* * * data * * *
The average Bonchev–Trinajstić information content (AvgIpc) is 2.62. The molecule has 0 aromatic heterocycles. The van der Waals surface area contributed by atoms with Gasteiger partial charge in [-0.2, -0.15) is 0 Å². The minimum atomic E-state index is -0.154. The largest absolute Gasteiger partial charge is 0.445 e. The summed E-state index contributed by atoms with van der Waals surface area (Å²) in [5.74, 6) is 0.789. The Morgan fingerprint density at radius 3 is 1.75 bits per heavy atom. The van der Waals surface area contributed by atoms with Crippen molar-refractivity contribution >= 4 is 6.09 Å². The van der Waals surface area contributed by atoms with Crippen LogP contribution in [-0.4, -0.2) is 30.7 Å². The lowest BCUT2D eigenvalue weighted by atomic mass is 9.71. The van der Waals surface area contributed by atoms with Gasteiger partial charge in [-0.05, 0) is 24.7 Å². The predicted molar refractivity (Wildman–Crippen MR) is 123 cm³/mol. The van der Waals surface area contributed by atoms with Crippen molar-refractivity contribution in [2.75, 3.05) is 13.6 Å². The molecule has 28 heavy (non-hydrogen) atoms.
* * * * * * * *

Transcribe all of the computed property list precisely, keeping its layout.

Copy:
The average Bonchev–Trinajstić information content (AvgIpc) is 2.62. The molecule has 0 aromatic heterocycles. The van der Waals surface area contributed by atoms with Gasteiger partial charge in [-0.2, -0.15) is 0 Å². The minimum atomic E-state index is -0.154. The largest absolute Gasteiger partial charge is 0.445 e. The summed E-state index contributed by atoms with van der Waals surface area (Å²) in [5.74, 6) is 0.789. The Morgan fingerprint density at radius 3 is 1.75 bits per heavy atom. The van der Waals surface area contributed by atoms with Crippen molar-refractivity contribution >= 4 is 6.09 Å². The van der Waals surface area contributed by atoms with Crippen LogP contribution in [-0.4, -0.2) is 30.7 Å². The lowest BCUT2D eigenvalue weighted by atomic mass is 9.71. The van der Waals surface area contributed by atoms with Gasteiger partial charge in [-0.05, 0) is 24.7 Å². The predicted molar refractivity (Wildman–Crippen MR) is 123 cm³/mol. The van der Waals surface area contributed by atoms with Crippen molar-refractivity contribution in [2.75, 3.05) is 13.6 Å². The molecule has 28 heavy (non-hydrogen) atoms.